What is Latency?
Latency is the delay between a user’s action and a web application’s response to that action, often referred to in networking terms as the total round trip time it takes for a data packet to travel.
Latency is generally measured in milliseconds (ms) and is unavoidable due to the way networks communicate with each other. It depends on several aspects of a network and can vary if any of them are changed.
There are four main components that affect network latency, including:
- Transmission medium: The physical path between the start point and the end point. The type of medium can impact latency. For instance, old copper cable-based networks have a higher latency than modern optic fibers.
- Propagation: The further apart two nodes are the more latency there is as latency is dependent on the distance between the two communicating nodes. Theoretically, latency of a packet going on a round trip across the world is 133ms. In actuality, such a round trip takes longer, though latency is decreased when direct connections through network backbones are achieved.
- Routers: The efficiency in which routers process incoming data has a direct impact on latency. Router to router hops can increase latency.
- Storage delays: Accessing stored data can increase latency as the storage network may take time to process and return information.
How to reduce latency
Latency can be reduced by addressing the aforementioned components and ensuring that they are working correctly. It can also be reduced by using dedicated networks that streamline the network path and provide direct communication between nodes.
Content Delivery Network (CDN) providers such as StackPath provide customers with private networks that allow them to bypass the public internet. These private networks reduce latency by providing more efficient paths for data packets to travel on.
How Latency Works
Let’s look into how latency actually works and how, as a user, you’re usually impacted by it. Consider that you are buying a product through an online shop and you press the “Add to Cart” button for a product that you like.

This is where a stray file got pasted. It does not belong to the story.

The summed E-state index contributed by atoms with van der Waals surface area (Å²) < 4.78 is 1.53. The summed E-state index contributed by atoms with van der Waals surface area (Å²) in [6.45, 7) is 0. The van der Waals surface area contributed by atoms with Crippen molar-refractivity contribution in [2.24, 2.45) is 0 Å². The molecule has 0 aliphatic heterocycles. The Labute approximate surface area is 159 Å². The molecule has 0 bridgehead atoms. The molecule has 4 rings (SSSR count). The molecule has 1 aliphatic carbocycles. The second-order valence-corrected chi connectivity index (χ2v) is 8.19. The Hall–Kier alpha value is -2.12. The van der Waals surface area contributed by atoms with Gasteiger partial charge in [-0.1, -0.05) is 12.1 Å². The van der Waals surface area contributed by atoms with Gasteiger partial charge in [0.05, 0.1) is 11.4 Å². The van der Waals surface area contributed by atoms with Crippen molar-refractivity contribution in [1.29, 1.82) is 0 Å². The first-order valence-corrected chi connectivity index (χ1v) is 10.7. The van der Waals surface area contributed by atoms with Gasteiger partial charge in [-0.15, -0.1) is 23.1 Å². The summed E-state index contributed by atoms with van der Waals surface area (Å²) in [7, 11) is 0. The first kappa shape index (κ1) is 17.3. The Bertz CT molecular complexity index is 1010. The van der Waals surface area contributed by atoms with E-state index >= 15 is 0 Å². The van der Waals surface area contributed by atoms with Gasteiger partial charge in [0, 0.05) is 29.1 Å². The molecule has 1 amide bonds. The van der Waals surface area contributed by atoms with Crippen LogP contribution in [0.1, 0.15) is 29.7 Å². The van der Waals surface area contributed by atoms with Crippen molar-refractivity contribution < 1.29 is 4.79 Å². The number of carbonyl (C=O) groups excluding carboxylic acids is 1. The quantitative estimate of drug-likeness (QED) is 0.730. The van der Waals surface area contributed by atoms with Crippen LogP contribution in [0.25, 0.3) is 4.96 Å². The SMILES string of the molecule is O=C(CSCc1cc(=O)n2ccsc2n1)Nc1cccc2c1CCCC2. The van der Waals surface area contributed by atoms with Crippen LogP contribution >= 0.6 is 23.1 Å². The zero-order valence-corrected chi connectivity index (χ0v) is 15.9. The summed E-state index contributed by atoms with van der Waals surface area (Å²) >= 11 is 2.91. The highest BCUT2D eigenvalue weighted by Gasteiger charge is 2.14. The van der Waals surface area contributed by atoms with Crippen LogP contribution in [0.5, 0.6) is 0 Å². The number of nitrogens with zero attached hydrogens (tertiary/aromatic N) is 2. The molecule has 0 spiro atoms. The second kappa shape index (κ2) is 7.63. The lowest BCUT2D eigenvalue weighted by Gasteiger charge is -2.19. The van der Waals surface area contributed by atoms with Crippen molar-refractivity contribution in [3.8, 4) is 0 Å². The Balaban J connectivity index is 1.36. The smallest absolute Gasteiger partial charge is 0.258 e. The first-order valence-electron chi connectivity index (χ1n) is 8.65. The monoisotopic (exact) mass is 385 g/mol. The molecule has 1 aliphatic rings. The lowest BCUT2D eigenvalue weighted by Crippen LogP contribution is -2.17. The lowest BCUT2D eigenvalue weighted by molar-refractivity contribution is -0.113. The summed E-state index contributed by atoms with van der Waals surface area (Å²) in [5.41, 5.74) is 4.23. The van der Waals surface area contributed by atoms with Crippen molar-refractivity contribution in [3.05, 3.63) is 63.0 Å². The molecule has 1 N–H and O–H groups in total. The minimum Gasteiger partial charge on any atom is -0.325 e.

The chain of events that occur when you press that button are:
- You press the “Add to Cart” button.
- The browser identifies this as an event and initiates a request to the website’s servers. The clock for latency starts now.
- The request travels to the site’s server with all the relevant information.
- The site’s server acknowledges the request and the first half of the latency is completed.
- The request gets accepted or rejected and processed.
- The site’s server replies to the request with relevant information.
- The request reaches your browser and the product gets added to your cart. With this, the latency cycle is completed.
The time it takes for all these events to complete is known as latency.
Latency vs bandwidth vs throughput
The performance of your network and application depend on latency, bandwidth, and throughput, but it’s important not to confuse one with the other.
Bandwidth is the amount of data that can pass through a network at any given time. Consider bandwidth as how narrow or wide a pipe is. A wider pipe allows for more data to be pushed through. Throughput, on the other hand, is the amount of data that can be transferred over a given period of time.
An efficient network connection is composed of low latency and high bandwidth. This allows for maximum throughput. The bandwidth can only be increased by a finite amount as latency will eventually create a bottleneck and limit the amount of data that can be transferred over time.
Examples of Latency
High latency can adversely affect the performance of your network and greatly reduce how quickly your application communicates with users. A content delivery network allows customers to reach their users in the most efficient manner possible. These delivery channels greatly reduce the network lag between the user and the application.
You can check the network latency of your internet connection with any website by passing its web address or IP address in the command prompt on a Windows or Mac. Here is an example of the command prompt on Windows:
C:Usersusername>ping www.google.com Pinging www.google.com [18.104.22.168] with 32 bytes of data: Reply from 22.214.171.124: bytes=32 time=47ms TTL=52 Reply from 126.96.36.199: bytes=32 time=45ms TTL=52 Reply from 188.8.131.52: bytes=32 time=47ms TTL=52 Reply from 184.108.40.206: bytes=32 time=43ms TTL=52 Ping statistics for 220.127.116.11: Packets: Sent = 4, Received = 4, Lost = 0 (0% loss), Approximate round trip times in milli-seconds: Minimum = 43ms, Maximum = 47ms, Average = 45ms
Here you can see the result of pinging
www.google.com. The statistics show that the average time it takes for a roundtrip between the given PC and Google’s network is 39ms.
- Latency is the time it takes for a data packet to travel from the sender to the receiver and back to the sender.
- High latency can bottleneck a network, reducing its performance.
- You can make your web applications less latent by using a CDN and a private network backbone to transfer data.